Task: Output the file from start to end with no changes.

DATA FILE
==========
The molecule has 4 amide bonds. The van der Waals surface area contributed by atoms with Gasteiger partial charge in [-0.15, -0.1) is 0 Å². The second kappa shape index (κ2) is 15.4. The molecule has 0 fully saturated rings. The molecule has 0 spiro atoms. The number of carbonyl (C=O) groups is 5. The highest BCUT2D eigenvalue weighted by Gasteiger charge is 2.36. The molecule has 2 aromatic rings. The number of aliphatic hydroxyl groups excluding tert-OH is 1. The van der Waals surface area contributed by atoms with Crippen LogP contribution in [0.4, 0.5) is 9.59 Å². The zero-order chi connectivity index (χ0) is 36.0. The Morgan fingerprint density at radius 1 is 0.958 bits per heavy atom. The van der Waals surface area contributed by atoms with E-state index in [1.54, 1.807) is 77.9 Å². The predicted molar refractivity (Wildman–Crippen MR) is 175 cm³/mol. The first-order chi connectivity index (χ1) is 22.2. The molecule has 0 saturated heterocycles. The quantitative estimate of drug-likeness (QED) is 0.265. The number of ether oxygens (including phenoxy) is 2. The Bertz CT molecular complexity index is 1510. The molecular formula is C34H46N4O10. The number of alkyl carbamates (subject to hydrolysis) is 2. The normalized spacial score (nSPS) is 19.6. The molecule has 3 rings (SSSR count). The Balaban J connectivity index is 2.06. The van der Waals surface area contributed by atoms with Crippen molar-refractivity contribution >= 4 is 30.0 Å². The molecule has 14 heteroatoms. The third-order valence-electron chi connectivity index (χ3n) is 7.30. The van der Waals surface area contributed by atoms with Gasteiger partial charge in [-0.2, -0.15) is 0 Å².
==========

The molecule has 4 amide bonds. The van der Waals surface area contributed by atoms with Gasteiger partial charge in [-0.15, -0.1) is 0 Å². The second kappa shape index (κ2) is 15.4. The molecule has 0 fully saturated rings. The molecule has 0 spiro atoms. The number of carbonyl (C=O) groups is 5. The highest BCUT2D eigenvalue weighted by Gasteiger charge is 2.36. The molecule has 2 aromatic rings. The number of aliphatic hydroxyl groups excluding tert-OH is 1. The van der Waals surface area contributed by atoms with Crippen LogP contribution in [0.4, 0.5) is 9.59 Å². The zero-order chi connectivity index (χ0) is 36.0. The Morgan fingerprint density at radius 1 is 0.958 bits per heavy atom. The van der Waals surface area contributed by atoms with E-state index in [1.54, 1.807) is 77.9 Å². The predicted molar refractivity (Wildman–Crippen MR) is 175 cm³/mol. The first-order chi connectivity index (χ1) is 22.2. The molecule has 0 saturated heterocycles. The quantitative estimate of drug-likeness (QED) is 0.265. The number of ether oxygens (including phenoxy) is 2. The Bertz CT molecular complexity index is 1510. The molecular formula is C34H46N4O10. The number of alkyl carbamates (subject to hydrolysis) is 2. The normalized spacial score (nSPS) is 19.6. The molecule has 3 rings (SSSR count). The Balaban J connectivity index is 2.06. The van der Waals surface area contributed by atoms with Crippen molar-refractivity contribution >= 4 is 30.0 Å². The molecule has 14 heteroatoms. The third-order valence-electron chi connectivity index (χ3n) is 7.30. The van der Waals surface area contributed by atoms with Gasteiger partial charge in [-0.2, -0.15) is 0 Å².